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Libya govt says offensive launched for Kadhafi hometown Sirte

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Tripoli (AFP)

Forces loyal to Libya's UN-recognised government said they launched an offensive Saturday for slain dictator Moamer Kadhafi's hometown Sirte, as rival strongman Khalifa Haftar backed a ceasefire following a string of military setbacks.

Government of National Accord forces have repulsed a 14-month offensive against the capital Tripoli by eastern-based Haftar and are now poised to drive on eastwards taking advantage of stepped up military support from Turkey.

"The air force has carried out five strikes in the outskirts of Sirte" -- the last major town before the traditional boundary between Libya's western Tripolitania and eastern Cyrenaica regions -- GNA spokesman Mohamad Gnounou said.

"Orders have been given to our forces to begin their advance and to systematically attack all rebel positions," he added.

Sirte was taken by Haftar's forces virtually without a fight in January after one of Libya's myriad local militias switched sides.

Beyond Sirte lies the prize of Libya's main oil export ports, Haftar's most important strategic asset.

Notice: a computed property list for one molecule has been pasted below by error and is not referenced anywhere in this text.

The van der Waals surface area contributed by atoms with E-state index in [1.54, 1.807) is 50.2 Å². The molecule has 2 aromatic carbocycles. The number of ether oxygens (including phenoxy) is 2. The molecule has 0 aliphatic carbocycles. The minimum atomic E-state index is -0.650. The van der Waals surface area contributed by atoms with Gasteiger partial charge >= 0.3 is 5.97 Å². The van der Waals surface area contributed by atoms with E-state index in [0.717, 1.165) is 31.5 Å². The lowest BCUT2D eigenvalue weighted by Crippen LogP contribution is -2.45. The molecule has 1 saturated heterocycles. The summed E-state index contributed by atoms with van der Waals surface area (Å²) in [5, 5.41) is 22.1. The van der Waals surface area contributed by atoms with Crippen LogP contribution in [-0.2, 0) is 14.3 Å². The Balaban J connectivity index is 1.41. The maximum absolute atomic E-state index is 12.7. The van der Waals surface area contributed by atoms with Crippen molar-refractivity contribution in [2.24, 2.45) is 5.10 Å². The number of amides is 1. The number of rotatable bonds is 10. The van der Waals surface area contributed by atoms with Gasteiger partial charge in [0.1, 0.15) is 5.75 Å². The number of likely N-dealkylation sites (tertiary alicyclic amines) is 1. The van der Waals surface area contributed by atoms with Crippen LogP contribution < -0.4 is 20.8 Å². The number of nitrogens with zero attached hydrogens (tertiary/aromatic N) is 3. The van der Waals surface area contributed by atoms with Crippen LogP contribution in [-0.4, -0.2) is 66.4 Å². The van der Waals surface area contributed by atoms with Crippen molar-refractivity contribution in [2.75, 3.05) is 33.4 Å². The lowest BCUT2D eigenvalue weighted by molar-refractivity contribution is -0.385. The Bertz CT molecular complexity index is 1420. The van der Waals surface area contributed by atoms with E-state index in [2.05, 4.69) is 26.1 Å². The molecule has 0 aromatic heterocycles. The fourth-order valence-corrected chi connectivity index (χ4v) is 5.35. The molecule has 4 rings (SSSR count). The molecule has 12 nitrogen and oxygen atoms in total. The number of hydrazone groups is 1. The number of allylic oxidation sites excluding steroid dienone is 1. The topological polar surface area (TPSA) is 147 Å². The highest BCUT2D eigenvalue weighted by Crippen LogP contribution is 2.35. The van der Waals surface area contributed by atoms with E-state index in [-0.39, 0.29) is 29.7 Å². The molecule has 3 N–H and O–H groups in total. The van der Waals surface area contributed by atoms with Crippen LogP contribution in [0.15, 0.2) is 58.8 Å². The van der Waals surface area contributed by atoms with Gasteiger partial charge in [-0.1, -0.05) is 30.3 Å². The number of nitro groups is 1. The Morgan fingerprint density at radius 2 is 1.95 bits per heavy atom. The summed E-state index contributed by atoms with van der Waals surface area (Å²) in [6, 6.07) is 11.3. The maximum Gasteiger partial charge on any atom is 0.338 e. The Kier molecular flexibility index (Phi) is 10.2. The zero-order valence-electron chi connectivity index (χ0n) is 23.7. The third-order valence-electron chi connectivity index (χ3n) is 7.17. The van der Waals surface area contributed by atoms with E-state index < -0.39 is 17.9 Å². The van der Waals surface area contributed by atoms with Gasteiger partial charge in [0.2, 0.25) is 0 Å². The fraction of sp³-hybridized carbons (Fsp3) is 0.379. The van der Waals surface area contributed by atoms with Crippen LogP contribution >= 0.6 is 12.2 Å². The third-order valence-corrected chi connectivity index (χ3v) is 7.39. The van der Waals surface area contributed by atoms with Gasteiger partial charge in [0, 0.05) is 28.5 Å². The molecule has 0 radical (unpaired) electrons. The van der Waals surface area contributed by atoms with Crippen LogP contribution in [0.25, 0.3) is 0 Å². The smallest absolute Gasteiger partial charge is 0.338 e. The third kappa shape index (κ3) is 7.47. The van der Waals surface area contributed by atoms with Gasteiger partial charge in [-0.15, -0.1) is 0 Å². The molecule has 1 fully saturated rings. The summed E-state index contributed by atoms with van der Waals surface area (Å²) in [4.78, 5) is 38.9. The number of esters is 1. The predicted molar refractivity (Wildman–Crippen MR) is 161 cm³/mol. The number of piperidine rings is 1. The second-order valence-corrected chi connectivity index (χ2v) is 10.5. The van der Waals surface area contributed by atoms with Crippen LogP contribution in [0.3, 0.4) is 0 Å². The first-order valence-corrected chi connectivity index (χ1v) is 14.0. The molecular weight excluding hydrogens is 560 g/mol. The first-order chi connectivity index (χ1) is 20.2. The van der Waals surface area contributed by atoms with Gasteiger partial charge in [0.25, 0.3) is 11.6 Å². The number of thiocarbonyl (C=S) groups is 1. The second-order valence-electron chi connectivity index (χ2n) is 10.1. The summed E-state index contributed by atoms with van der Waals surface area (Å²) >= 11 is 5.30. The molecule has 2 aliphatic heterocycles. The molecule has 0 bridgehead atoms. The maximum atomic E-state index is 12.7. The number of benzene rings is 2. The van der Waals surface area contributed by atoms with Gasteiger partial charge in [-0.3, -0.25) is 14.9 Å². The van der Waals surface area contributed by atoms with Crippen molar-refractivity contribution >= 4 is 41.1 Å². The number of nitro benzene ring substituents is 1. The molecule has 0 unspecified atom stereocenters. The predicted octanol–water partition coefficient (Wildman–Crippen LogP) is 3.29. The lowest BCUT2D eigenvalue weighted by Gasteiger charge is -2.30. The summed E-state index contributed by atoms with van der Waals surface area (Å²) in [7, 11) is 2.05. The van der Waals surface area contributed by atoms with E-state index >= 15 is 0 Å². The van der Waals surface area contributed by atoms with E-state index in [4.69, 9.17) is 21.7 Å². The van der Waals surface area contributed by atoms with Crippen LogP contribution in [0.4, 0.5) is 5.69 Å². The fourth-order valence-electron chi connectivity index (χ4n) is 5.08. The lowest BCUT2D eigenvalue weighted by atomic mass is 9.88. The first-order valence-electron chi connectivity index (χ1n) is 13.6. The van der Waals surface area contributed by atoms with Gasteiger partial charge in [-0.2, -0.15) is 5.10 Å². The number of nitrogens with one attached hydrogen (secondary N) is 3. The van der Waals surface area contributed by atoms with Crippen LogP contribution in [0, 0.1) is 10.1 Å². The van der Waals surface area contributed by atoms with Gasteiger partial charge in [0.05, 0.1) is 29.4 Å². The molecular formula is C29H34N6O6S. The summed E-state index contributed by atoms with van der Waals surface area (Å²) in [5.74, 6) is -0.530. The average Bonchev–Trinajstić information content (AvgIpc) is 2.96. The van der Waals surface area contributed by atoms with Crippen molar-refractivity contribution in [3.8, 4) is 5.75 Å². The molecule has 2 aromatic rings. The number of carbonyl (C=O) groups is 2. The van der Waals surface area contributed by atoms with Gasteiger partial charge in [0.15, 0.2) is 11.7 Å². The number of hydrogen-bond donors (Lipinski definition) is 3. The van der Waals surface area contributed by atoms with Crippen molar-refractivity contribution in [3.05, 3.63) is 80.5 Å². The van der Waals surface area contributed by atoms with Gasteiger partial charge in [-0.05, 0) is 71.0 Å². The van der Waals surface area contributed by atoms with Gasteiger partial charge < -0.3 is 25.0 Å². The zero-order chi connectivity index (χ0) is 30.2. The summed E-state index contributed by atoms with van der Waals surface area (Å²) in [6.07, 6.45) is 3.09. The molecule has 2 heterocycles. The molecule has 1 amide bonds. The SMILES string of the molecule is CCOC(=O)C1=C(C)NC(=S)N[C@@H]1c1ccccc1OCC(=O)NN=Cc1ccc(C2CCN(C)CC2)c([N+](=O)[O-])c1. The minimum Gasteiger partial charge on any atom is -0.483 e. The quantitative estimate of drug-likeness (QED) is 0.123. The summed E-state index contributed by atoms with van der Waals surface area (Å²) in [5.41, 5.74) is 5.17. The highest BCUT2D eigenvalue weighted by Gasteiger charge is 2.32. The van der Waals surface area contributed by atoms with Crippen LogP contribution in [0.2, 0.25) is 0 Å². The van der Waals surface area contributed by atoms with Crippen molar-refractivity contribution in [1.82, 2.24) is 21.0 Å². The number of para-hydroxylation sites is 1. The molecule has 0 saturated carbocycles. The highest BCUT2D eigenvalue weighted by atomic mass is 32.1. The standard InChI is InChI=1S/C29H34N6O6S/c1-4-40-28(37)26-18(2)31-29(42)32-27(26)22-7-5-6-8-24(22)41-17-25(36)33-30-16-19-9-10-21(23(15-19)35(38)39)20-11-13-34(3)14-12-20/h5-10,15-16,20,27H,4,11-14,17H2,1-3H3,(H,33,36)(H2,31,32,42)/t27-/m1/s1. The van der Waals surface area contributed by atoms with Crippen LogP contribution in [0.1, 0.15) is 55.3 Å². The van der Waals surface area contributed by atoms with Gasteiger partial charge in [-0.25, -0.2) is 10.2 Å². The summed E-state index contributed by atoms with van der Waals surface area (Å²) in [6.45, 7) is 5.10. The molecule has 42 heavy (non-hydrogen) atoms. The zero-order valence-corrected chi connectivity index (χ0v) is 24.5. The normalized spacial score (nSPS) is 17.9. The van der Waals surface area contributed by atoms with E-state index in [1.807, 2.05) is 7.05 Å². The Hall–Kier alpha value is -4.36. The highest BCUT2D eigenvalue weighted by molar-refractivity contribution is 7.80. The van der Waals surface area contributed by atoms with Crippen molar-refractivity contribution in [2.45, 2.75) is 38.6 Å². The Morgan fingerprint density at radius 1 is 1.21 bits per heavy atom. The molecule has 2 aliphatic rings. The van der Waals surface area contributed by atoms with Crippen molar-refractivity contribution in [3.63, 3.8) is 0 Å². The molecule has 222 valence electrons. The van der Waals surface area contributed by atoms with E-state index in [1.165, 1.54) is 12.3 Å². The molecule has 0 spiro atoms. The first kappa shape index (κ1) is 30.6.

Some 450 kilometres (280 miles) east of Tripoli, the town was where Kadhafi put up his last stand against NATO-backed rebel forces in 2011 and nostalgia for his ousted regime remains strong.

- Ceasefire talks -

Haftar's forces have put a brave face on their precipitate fallback from the west, saying that it was a response to mounting international pressure for a lasting ceasefire.

"Heeding appeals from the major powers and the United Nations for a ceasefire... we pulled back 60 kilometres (40 miles) from the Greater Tripoli city limits," the general's spokesman, Ahmad al-Mesmari, said.

"We have asked friendly countries and the United Nations for guarantees... that the other side and the Turkish invaders refrain from attacking us," he told a news conference late Friday.

Egyptian President Abdel Fattah al-Sisi, one of Haftar's key foreign supporters, said after talks with the general and other eastern leaders Saturday that they had signed up to a declaration calling for a ceasefire from 6 am (0400 GMT) Monday.

The United Nations' Libya mission said Tuesday that after a three-month suspension, the warring parties had agreed to resume ceasefire talks.

Libya has endured years of violence since the 2011 uprising that toppled and killed Kadhafi, with rival administrations and scores of militias battling for power.

The United Nations has urged outside powers to respect a deal reached at a January conference in Berlin, ending foreign meddling and upholding a much-violated arms embargo.

While the GNA is backed by Turkey and its ally Qatar, Haftar is supported by Russia and the United Arab Emirates as well as Egypt.

In April, UN experts said hundreds of mercenaries from Russian paramilitary organisation the Wagner Group were fighting for him.

But last month, as Haftar's losses mounted, the GNA said Wagner Group fighters had withdrawn from combat zones south of the capital.

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